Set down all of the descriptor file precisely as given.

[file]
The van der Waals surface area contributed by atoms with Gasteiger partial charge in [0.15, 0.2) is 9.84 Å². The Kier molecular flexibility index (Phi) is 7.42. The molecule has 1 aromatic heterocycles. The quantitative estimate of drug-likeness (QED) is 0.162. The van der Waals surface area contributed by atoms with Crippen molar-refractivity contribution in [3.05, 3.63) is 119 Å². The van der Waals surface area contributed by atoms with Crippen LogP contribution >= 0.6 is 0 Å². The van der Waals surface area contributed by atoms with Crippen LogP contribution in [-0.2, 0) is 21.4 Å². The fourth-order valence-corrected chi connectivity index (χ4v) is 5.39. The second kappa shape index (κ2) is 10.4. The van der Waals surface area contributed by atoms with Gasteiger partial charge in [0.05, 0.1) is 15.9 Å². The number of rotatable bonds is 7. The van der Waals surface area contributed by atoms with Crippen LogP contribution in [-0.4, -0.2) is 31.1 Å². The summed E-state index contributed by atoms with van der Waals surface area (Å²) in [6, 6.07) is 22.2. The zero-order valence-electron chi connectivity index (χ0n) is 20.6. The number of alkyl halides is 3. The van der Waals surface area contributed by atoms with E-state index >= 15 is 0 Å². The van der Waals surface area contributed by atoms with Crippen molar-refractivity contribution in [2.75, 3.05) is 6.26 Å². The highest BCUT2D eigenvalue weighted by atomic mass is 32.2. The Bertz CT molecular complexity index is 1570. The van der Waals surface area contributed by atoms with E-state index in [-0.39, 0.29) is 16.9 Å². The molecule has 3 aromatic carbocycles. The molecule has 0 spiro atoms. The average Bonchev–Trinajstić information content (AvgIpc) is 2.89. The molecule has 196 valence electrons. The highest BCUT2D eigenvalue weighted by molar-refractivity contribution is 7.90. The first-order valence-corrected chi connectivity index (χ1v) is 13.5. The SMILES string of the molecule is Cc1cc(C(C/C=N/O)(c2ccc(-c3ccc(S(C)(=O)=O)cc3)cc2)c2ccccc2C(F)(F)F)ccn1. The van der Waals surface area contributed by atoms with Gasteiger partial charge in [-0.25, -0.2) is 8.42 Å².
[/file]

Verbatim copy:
The van der Waals surface area contributed by atoms with Gasteiger partial charge in [0.15, 0.2) is 9.84 Å². The Kier molecular flexibility index (Phi) is 7.42. The molecule has 1 aromatic heterocycles. The quantitative estimate of drug-likeness (QED) is 0.162. The van der Waals surface area contributed by atoms with Crippen molar-refractivity contribution in [3.05, 3.63) is 119 Å². The van der Waals surface area contributed by atoms with Crippen LogP contribution >= 0.6 is 0 Å². The van der Waals surface area contributed by atoms with Crippen LogP contribution in [-0.2, 0) is 21.4 Å². The fourth-order valence-corrected chi connectivity index (χ4v) is 5.39. The second kappa shape index (κ2) is 10.4. The van der Waals surface area contributed by atoms with Gasteiger partial charge in [0.05, 0.1) is 15.9 Å². The number of rotatable bonds is 7. The van der Waals surface area contributed by atoms with Crippen LogP contribution in [-0.4, -0.2) is 31.1 Å². The summed E-state index contributed by atoms with van der Waals surface area (Å²) in [6, 6.07) is 22.2. The zero-order valence-electron chi connectivity index (χ0n) is 20.6. The number of alkyl halides is 3. The van der Waals surface area contributed by atoms with E-state index >= 15 is 0 Å². The van der Waals surface area contributed by atoms with Crippen molar-refractivity contribution in [2.75, 3.05) is 6.26 Å². The highest BCUT2D eigenvalue weighted by atomic mass is 32.2. The Bertz CT molecular complexity index is 1570. The van der Waals surface area contributed by atoms with E-state index in [-0.39, 0.29) is 16.9 Å². The molecule has 3 aromatic carbocycles. The molecule has 0 spiro atoms. The average Bonchev–Trinajstić information content (AvgIpc) is 2.89. The molecule has 196 valence electrons. The highest BCUT2D eigenvalue weighted by molar-refractivity contribution is 7.90. The first-order valence-corrected chi connectivity index (χ1v) is 13.5. The SMILES string of the molecule is Cc1cc(C(C/C=N/O)(c2ccc(-c3ccc(S(C)(=O)=O)cc3)cc2)c2ccccc2C(F)(F)F)ccn1. The van der Waals surface area contributed by atoms with Gasteiger partial charge in [-0.25, -0.2) is 8.42 Å².